The module content form on our internal CMS, iSite2

By separating these modules into micro-services, we will be able to reuse them across different applications and pages in the near future.

New front-end technologies

On the front end we have embraced new technologies such as isomorphic Javascript using ReactJS. This allows us to execute our Javascript templates on both the server and the client meaning that users without Javascript can still load a basic version of the page. The technology will also allow us to quickly develop modules that can periodically update themselves with live data from around the BBC. All our scripts are bundled together using Browserify, which allows us to mix both the  AMD and the CommonJS module loading systems. Utilising a mix of these two loading systems means we are not restricted in our choice of open source libraries because of the mechanism implemented in a particular module.

We are using Sass  to build our stylesheets and BEM  to structure our CSS selectors to ensure good performance. The Sass stylesheets are compiled to CSS during our automated build process, which runs using Gulp , our build system, both locally and on a Jenkins continuous integration server.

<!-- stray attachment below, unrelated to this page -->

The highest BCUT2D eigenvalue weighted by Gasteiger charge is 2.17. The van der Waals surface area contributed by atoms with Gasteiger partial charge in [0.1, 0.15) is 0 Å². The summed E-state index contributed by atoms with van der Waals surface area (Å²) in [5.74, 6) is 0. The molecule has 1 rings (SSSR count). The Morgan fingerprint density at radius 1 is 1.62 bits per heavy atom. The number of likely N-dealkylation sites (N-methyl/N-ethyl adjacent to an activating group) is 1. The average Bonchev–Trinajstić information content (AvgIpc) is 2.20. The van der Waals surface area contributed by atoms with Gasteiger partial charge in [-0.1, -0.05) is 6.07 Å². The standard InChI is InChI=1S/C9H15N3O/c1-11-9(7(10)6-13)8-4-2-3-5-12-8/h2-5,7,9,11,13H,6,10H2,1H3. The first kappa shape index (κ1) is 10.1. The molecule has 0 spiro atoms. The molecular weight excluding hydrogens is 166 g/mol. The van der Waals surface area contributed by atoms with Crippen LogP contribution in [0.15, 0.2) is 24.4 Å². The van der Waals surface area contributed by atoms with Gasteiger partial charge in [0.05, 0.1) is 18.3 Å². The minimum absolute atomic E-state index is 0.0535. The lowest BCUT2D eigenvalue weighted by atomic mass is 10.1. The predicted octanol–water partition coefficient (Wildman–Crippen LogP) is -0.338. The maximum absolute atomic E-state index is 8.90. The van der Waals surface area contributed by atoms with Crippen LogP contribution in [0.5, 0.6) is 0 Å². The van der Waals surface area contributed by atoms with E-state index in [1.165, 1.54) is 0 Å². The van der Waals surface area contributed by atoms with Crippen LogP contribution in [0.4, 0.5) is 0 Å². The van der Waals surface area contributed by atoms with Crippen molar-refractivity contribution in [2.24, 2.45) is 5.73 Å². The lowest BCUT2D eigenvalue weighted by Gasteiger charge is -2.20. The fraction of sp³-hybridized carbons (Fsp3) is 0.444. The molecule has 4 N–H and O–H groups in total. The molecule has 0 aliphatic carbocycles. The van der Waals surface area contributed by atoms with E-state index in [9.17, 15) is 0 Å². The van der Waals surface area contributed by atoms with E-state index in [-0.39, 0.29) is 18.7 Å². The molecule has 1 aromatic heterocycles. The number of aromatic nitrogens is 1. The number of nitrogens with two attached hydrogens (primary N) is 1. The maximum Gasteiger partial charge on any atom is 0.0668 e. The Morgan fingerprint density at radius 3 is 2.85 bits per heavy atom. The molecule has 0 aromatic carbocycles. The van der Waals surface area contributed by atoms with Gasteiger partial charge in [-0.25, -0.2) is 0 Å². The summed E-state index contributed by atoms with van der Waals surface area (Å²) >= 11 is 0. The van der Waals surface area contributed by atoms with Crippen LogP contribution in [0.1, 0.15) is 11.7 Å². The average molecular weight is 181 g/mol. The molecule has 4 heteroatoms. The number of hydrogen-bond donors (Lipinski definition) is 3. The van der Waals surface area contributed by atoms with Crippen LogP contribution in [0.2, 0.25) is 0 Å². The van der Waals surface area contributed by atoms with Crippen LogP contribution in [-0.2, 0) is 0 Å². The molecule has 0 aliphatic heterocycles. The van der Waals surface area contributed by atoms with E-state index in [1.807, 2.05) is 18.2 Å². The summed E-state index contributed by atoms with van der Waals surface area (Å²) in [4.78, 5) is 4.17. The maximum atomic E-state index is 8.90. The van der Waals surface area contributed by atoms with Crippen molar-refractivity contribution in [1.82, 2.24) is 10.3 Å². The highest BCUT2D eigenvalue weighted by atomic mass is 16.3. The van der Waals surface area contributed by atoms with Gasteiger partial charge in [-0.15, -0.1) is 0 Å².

Gulp also runs our automated unit and acceptance tests, which are written using Mocha, and various other tasks such as linting and static asset compilation. This level of automation allows the developers to quickly verify that new features going into the live product have not caused problems with the rest of the application. This ensures the user always sees the page as intended.

A snippet of the output from our automated tests

We are building the Homepage mobile-first, using responsive design with responsive images to ensure an optimal experience and good performance on mobile devices, tablets and soon, the desktop. Keep an eye on the page over the coming months for the desktop version, and new ways to find and view the range of stories the BBC makes online.

If you'd  like more information about any of the above please do leave a comment.

And if you're a software developer and are interested in working for the BBC online you can search for web developer and software engineer roles on the BBC careers portal .